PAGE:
Most women do not meet the criteria that often define smallholder farmers. In the overwhelming majority of cases, men are the nominal owners of household assets, and therefore recognised as such both by law and custom. Women may have user rights to land, but this type of access can be withdrawn very easily.
In the majority of the countries where P4P operates, the programme may either not be procuring, or if doing so then in relatively small quantities, crops/ food products whose production is more likely to be controlled by women. Some of these crops and food products fall within the wider WFP food basket.
The links between income and food security are complex and the effect of procurement on these aspects of household welfare should be carefully considered as women and children may be especially negatively affected (see Section 3.3).
Women are not a homogeneous group. Their roles in agriculture vary within and across regions and countries, and are determined by other social relations such as class, ethnicity and age. In this report there are four categories/ groups of women that are
1. Women producers and/or marketers of crops currently procured through P4P.
2. Women unpaid family workers.
3. Women producers and/or petty traders of crops and food products currently not procured through P4P.
4. Women casual agricultural labourers.
Not all these groups of women can currently be targeted by the programme.
Consequently, P4P’s targets and indicators on women’s participation (50 percent membership in farmer organisations) may be difficult to reach.
A framework to guide operational approaches to gender To support implementation of the gender strategy, an overall operational approach to gender needs to be articulated. The proposed gender framework (see Section 4)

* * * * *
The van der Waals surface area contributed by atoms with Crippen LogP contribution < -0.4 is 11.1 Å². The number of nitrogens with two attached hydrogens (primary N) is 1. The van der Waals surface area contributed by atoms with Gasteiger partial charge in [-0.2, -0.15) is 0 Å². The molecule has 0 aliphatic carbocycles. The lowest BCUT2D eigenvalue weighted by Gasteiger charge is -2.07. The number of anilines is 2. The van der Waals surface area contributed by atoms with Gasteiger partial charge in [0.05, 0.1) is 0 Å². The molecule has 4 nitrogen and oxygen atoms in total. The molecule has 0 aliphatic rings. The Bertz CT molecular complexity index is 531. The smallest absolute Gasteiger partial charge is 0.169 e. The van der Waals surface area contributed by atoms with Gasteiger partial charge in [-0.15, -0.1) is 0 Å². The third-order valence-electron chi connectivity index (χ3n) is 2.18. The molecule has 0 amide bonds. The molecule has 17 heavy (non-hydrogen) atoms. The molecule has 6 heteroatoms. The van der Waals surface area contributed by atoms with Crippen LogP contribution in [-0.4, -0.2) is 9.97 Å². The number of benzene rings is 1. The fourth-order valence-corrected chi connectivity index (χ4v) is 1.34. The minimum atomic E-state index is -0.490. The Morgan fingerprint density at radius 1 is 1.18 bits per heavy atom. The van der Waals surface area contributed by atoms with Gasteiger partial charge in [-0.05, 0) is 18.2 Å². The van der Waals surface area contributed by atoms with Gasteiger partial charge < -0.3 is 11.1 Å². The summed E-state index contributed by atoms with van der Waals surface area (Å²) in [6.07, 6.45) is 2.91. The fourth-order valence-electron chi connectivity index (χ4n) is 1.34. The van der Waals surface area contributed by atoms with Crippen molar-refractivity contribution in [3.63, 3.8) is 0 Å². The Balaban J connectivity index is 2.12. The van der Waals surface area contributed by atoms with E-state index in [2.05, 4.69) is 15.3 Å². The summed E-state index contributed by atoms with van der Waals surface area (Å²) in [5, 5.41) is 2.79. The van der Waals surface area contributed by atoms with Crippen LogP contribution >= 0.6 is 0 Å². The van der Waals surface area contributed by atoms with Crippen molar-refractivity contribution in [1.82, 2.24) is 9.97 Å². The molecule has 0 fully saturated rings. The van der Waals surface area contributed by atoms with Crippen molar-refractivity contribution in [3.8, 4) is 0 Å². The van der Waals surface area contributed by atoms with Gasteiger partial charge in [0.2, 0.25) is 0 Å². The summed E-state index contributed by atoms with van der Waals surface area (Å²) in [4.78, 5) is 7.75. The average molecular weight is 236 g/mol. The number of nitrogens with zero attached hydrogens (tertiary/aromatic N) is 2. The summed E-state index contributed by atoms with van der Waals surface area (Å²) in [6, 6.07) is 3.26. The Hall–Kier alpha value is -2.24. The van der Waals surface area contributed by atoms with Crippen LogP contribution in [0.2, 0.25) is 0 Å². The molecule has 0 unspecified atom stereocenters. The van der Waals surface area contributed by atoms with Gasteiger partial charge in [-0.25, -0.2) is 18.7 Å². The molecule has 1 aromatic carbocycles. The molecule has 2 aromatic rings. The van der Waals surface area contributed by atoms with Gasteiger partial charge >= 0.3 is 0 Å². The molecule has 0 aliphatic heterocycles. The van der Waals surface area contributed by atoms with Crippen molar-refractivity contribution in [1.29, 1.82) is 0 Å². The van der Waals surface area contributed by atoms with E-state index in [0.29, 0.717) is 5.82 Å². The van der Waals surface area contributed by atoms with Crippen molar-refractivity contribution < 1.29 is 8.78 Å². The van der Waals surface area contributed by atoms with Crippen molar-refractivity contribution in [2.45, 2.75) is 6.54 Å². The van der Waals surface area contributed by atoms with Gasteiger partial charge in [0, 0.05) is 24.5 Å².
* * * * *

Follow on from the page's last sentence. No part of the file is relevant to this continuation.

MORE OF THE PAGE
distinguishes between three approaches:
Gender blind: Such a programme does not distinguish between women’s and men’s roles and assumes equal access to resources.
Gender aware: This type of programme understands and takes into account gender differences in roles and access to resources but does not seek to challenge the status quo. In other words, the programme addresses and deals with the effects, without aiming to contribute towards addressing the causes of the issues affecting women. This may end up contributing to changing the status quo of gender relations in anticipated or unanticipated ways and can have both positive and negative impacts on women.
Gender transformative: This type of programme sets the transformation of unequal gender relations, i.e. contributing to addressing the structural constraints to women’s empowerment, as an explicit goal.
P4P programmes at country level are in a position to decide where they can and wish to position themselves in the context of this gender framework. It is important to note that gender aware and gender transformative categories are not mutually exclusive. Moreover, not all programmes may find it desirable or feasible to follow an entirely gender transformative approach. It is, however, possible for a gender aware programme to contain some gender transformative components and to transition gradually to a more transformative approach over time.
General recommendations Based on these findings there are five general recommendations to ensure that the P4P
gender strategy is practical and meaningful for the women and men involved: